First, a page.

GLOSSARY OF TERMS
Adrenocorticotropic Hormone. This hormone is produced by the pituitary gland and flows through the blood to the adrenal glands to tell them to produce more cortisol.
A benign tumor or growth. A pituitary adenoma is not cancerous.
Surgical removal of the adrenal glands.
Glands situated just above each of the kidneys and which produce various essential hormones including cortisol and aldosterone.
Anti-diuretic hormone or vasopressin. This hormone is produced by the pituitary and causes the kidneys to conserve body fluids.
An agonist is a molecule that triggers the same effects and actions as a naturally occurring molecule or hormone. It stimulates or activates cellular responses just like the natural hormone. For example, a dopamine agonist causes the same effect on cells as dopamine itself by binding to the same receptor on the surface of cells. This causes the cell to respond in the same way as it would in the presence of the real hormone.
Antidiuretic Hormone (Vasopressin)
The pituitary hormone that controls water balance.
A drug of a type called dopamine agonists, which can be used to reduce prolactin production for people with prolactinomas. Its brand name is Dostinex and it is produced by Pfizer.
One of the hormones produced by the adrenal glands. It is particularly important in times of stress and illness.
Craniopharyngioma, Rathke’s Cleft Cyst
A problem that occurred during fetal development (in the womb) that may grow at any time in life; not a cancer or brain tumor; often causes loss of pituitary function and may cause diabetes insipidus.
Corticotropin-Releasing Hormone normally made by the hypothalamus to stimulate ACTH production. In synthetic form, used to test for pituitary-dependent Cushing's disease.
Cushing's syndrome when caused by a tumour of the pituitary gland.
Caused by overproduction of cortisol for any reason.
5-Dehydroepiandrosterone is an steroid naturally produced by adrenal glands and synthesized in the brain. It is a prohormone, considered to be a precursor for the sex steroids.
A form of diabetes that results from water imbalance and is characterized by in frequent urination and excessive thirst.
A neurotransmitter mad in the brain which regulates prolactin secretion. The medicines used to treat prolactinomas are effective because they are designed to increase the action of dopamine.
Dopamine agonists such as bromocriptine (brand name Parlodel) and cabergoline (brand name Dostinex) inhibit GH release from the tumor. They work by stimulating natural receptorsof the hormone dopamine on the surface of the tumor. This sends messages into the tumor cells to stop producing GH.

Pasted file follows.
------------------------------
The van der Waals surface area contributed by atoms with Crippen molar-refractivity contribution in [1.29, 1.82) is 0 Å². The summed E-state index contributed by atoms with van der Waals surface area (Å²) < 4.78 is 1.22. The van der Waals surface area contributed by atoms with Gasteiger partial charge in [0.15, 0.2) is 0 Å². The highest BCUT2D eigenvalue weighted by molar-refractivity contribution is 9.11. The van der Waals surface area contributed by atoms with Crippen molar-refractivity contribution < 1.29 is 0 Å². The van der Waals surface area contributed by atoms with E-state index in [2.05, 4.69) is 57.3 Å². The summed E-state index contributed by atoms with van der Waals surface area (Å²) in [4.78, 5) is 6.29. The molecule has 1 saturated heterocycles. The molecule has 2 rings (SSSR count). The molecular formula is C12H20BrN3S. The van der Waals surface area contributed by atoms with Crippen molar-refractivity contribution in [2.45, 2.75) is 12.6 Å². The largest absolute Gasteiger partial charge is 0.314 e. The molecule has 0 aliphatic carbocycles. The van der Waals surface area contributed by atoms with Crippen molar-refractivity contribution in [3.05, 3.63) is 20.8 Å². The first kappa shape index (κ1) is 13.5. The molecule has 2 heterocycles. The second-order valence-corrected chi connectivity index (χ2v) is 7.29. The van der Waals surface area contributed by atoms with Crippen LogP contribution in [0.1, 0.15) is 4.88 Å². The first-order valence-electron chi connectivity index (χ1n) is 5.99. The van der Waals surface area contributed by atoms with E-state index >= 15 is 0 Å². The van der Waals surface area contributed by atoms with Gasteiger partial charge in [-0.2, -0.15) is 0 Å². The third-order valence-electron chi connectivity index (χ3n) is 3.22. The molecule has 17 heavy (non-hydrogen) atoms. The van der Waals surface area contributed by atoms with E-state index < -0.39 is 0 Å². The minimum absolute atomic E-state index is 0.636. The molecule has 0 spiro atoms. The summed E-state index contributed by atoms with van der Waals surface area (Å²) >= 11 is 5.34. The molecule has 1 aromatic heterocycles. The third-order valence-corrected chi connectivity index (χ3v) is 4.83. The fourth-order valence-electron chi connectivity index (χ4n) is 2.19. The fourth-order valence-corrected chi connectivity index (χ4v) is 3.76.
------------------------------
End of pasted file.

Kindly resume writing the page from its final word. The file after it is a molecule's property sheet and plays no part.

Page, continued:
Production of ACTH from a site other than the pituitary gland.
Relating to hormone.
The body-wide system of hormone-producing glands, and the hormones they make, which control many aspects of life, including growth and reproduction.
A doctor who specializes in treating hormone illnesses.
A medication that controls salt and water balance.
Frequency of Acromegaly
In every million people, three cases of acromegaly are diagnosed each year.
Follicle-Stimulating Hormone. This is one of the two pituitary hormones (with LH) that is released from the testes in men and the ovaries in women.
A condition where a milky discharge is produced from the breasts in a woman who is not pregnant or lactating. Galactorrhea can also occur in men, but is rare.
Gigantism is a serious disorder where a person has grown very large and tall due to excess secretion of growth hormone from the pituitary gland during childhood. Heights of people suffering from this disorder can reach eight feet . For more information on this condition please visit: http://www.medterms.com/script/main/art.asp?articlekey=4914
Growth Hormone (GH)
As the name suggests, growth hormone (GH) stimulates physical growth in children. It is a hormone that is produced by the pituitary gland and has widespread effects on the body. After you have stopped growing at 17 or 18, the skeleton changes and is no longer able to increase in height. However, growth hormone still plays important roles in adulthood, such as maintaining muscle tone and regulating metabolism, energy levels and psychological wellbeing.
A chemical substance produced by the endocrine glands of the body, which works by sending messages through the bloodstream.
Hormone therapy is the term used for any pharmaceutical/drug therapy given to an individual to provide particular hormones that are missing or present at an abnormally low level. If the pituitary gland is not functioning, specific hormonal therapy will be prescribed to replace those hormones that the gland would normally produce.
The drug name of cortisol when it is made into a tablet or injection.
A medical condition in which a patient has elevated blood levels of prolactin, most often due to a pituitary tumor (a prolactinoma). Normal prolactin levels are less than 25 ng/ml in women and less than 17 ng/ml in men. In addition to a pituitary tumor, some medications, hypothyroidism, and kidney disease can lead to elevated serum levels of prolactin.